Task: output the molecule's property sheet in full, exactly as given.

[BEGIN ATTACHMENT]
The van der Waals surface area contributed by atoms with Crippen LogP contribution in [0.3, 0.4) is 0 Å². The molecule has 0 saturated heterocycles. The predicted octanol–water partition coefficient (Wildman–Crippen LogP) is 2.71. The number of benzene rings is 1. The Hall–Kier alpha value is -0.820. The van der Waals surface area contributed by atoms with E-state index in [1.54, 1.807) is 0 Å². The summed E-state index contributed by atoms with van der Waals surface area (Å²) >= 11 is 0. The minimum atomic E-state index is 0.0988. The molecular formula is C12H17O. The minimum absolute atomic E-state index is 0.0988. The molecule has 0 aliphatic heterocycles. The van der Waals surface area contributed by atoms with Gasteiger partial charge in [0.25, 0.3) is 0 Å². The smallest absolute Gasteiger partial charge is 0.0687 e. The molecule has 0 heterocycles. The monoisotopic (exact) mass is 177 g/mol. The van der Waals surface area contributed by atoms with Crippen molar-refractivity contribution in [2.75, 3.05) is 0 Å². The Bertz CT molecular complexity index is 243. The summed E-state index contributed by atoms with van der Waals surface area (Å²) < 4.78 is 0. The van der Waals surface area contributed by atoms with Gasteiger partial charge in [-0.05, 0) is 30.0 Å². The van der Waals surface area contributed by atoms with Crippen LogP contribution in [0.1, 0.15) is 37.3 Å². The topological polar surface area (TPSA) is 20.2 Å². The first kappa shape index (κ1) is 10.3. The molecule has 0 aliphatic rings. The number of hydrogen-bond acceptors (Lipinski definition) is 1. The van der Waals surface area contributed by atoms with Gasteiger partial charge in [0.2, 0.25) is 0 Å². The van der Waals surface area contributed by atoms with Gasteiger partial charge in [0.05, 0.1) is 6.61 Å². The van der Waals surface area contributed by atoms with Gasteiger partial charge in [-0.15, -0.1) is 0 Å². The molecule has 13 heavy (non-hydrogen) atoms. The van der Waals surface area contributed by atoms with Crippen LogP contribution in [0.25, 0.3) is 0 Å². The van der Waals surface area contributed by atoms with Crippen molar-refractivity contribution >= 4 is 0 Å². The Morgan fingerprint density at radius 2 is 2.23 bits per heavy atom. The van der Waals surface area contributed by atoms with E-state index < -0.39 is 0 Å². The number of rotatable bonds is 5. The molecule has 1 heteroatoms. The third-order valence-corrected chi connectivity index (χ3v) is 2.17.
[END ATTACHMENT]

The van der Waals surface area contributed by atoms with Crippen LogP contribution in [0.3, 0.4) is 0 Å². The molecule has 0 saturated heterocycles. The predicted octanol–water partition coefficient (Wildman–Crippen LogP) is 2.71. The number of benzene rings is 1. The Hall–Kier alpha value is -0.820. The van der Waals surface area contributed by atoms with E-state index in [1.54, 1.807) is 0 Å². The summed E-state index contributed by atoms with van der Waals surface area (Å²) >= 11 is 0. The minimum atomic E-state index is 0.0988. The molecular formula is C12H17O. The minimum absolute atomic E-state index is 0.0988. The molecule has 0 aliphatic heterocycles. The van der Waals surface area contributed by atoms with Gasteiger partial charge in [0.25, 0.3) is 0 Å². The smallest absolute Gasteiger partial charge is 0.0687 e. The molecule has 0 heterocycles. The monoisotopic (exact) mass is 177 g/mol. The van der Waals surface area contributed by atoms with Crippen molar-refractivity contribution in [2.75, 3.05) is 0 Å². The Bertz CT molecular complexity index is 243. The summed E-state index contributed by atoms with van der Waals surface area (Å²) < 4.78 is 0. The van der Waals surface area contributed by atoms with Gasteiger partial charge in [-0.05, 0) is 30.0 Å². The van der Waals surface area contributed by atoms with Crippen LogP contribution in [0.1, 0.15) is 37.3 Å². The topological polar surface area (TPSA) is 20.2 Å². The first kappa shape index (κ1) is 10.3. The molecule has 0 aliphatic rings. The number of hydrogen-bond acceptors (Lipinski definition) is 1. The van der Waals surface area contributed by atoms with Gasteiger partial charge in [0.2, 0.25) is 0 Å². The van der Waals surface area contributed by atoms with Gasteiger partial charge in [0.05, 0.1) is 6.61 Å². The van der Waals surface area contributed by atoms with Gasteiger partial charge in [-0.15, -0.1) is 0 Å². The molecule has 13 heavy (non-hydrogen) atoms. The van der Waals surface area contributed by atoms with Crippen LogP contribution in [0.25, 0.3) is 0 Å². The van der Waals surface area contributed by atoms with Crippen molar-refractivity contribution >= 4 is 0 Å². The Morgan fingerprint density at radius 2 is 2.23 bits per heavy atom. The van der Waals surface area contributed by atoms with E-state index < -0.39 is 0 Å². The number of rotatable bonds is 5. The molecule has 1 heteroatoms. The third-order valence-corrected chi connectivity index (χ3v) is 2.17.